But the designers didn’t just retain parts of the past. They also added touches that give the guesthouse the aesthetics of a bygone era. In the hallway, for example, where flaking wall surfaces exposed brick underneath, the designers have remolded the flaking portions and repainted the bricks, rendering an artistic but still natural look.

At the same time, Chen and his colleagues also tried to give the guesthouse some classic traits. They collected carved-wood door lintels and window frames from nearby villages — many of them dating back more than a century — and used them as ornamentation in the building and yard.

They also made wooden furniture and used wood engravings and calligraphy as guestroom decor.

“We wanted to make everything personal and different from common hotel rooms,” Chen says. “It all reflects our own taste in art, and we want to attract people of like minds.”

Wang Rongjiang / SHINE
Wang Rongjiang / SHINE

Some of the rooms in the Old Well are connected with each other by inside doors to accommodate large parties, such as family reunions, business events or student outings.

“There is only one staff member if I’m not here,” Chen says. “But we have a well-equipped kitchen to fix meals for guests.”

The guesthouse expects to be certified soon, he adds.

“We modified many things to strengthen security,” he says. “We also coated all wood items with fire-resistant material and installed fire alarms and sprinkler systems in all rooms.”

Cost of a standard double room for one night: 260 yuan

Meals available: Breakfast

Address: 32 Jinshanzui Old Street

Tel: 1831-7025-741

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Idyllic surroundings make Banduoyoulian, the largest guesthouse in Jinshanzui, a popular destination.

Banduoyoulian 半朵悠莲

The largest guesthouse in the village, Banduoyoulian, literally translates as “half-bloomed lotus,” is quite different from its competitors. Some might think it doesn’t look like a homestay guesthouse at all.

The gate to the guesthouse is small and easy to miss. But if one walks around a huge stone at the entrance, a wide space suddenly opens before their eyes.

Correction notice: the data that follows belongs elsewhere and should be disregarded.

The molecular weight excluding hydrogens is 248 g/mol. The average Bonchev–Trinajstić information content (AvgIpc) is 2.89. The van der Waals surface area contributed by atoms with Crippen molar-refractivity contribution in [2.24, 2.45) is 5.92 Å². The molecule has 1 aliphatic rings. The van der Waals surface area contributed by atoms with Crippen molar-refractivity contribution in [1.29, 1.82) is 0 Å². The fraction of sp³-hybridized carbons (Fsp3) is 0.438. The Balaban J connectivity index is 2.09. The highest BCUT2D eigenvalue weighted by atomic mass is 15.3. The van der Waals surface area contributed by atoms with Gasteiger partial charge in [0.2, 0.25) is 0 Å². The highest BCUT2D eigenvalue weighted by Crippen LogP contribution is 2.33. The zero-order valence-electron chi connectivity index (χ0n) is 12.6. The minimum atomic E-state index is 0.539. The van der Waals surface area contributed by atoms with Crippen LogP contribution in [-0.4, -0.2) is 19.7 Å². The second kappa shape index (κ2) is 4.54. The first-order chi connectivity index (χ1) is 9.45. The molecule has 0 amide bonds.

A lakeside cafe bar is the first thing to greet visitors, who are no doubt surprised to find a lake there at all.

Zhou Yujie, a manager of the guesthouse, says the owner is a collector who loved prowling for old furniture. The tables in the cafe and most of the furniture in the 22 guestrooms were all part of his collection.

“The owner used to live in the guesthouse, but now he has left,” says Zhou. “He does return from time to time to have a coffee with the guests.”

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A lakeside cafe bar is the first thing to greet visitors.

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The cozy guestroom

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The yard

Banduoyoulian might be the best choice if one wants to make new friends in Jinshanzui. Barbeque parties, folk song performances and a convivial drinking atmosphere tend to make even the shyest, most aloof people extroverts.

“This is what the owner wants — guests socializing here,” Zhou says.

Cost of a standard double room for one night: 306 yuan

Meals available: Breakfast

Address: 30 Jinshanzui Old Street

Tel: 5724-0338 (Chinese only)

Soaking up the old culture of local fishermen

Visitors booked into iconic Jinshanzui homestay guesthouses don’t have to sit around twiddling their thumbs. The area has interesting history and culture to explore.

The area’s roots go back thousands of years, when ancient tribes lived by the grace of the sea.

The village reached its peak around 100 years ago, when nearly 40 stores, workshops and guesthouses crowded onto a main street barely 500 meters long. Every spring and autumn, visitors swarmed to this seaside to buy seafood or watch the tides.

Nowadays, many of the old locals have moved out, leaving behind a seaside that largely serves as a weekend retreat for urbanites from Shanghai and neighboring provinces.

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Jinshanzui Old Street funnels visitors toward the seafront.

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Seafood is a big attraction in Jinshanzui.

Wang Rongjiang / SHINE
Wang Rongjiang / SHINE

Local snack

Seafood is one big attraction for visitors. On the old street, several snack bars sell fresh yellow croaker noodles with seafood and radish fritters called youdunzi. The yellow croaker noodles are cooked with pickled green vegetable that brings out the full flavor of the fish. The fritters have shrimp inside, something never seen downtown.

History buffs will enjoy a local gallery that preserves much of the old fishing culture. The gallery was remodeled from a former residence. It contains fishing gear, the kind of boat used for centuries by fishermen and the methods they used to dry their catches. There is also a glimpse into what a fisherman’s cottage looked like.

The old street leads visitors to the seashore, which has an embankment reaching out into the Pacific Ocean. In the past, this was a favorite site for newlyweds to have wedding photos taken, but today the embankment has been fenced off from pedestrian traffic.

The local fish market has long been popular with visitors, but it’s only open during fishing season. But it’s still possible to buy dried sea eel, anchovies or other seafood in other shops. Salted dried fish is a common “souvenir: taken home from the village.

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A local gallery preserves much of the old fishing culture.

If you go:

Trains going to Jinshanwei in Jinshan District leave from the Shanghai South Railway Station, which takes about half an hour. In Jinshanwei, take the Nanwei bus line to Jinshanzui, and it’s an easy walk from there.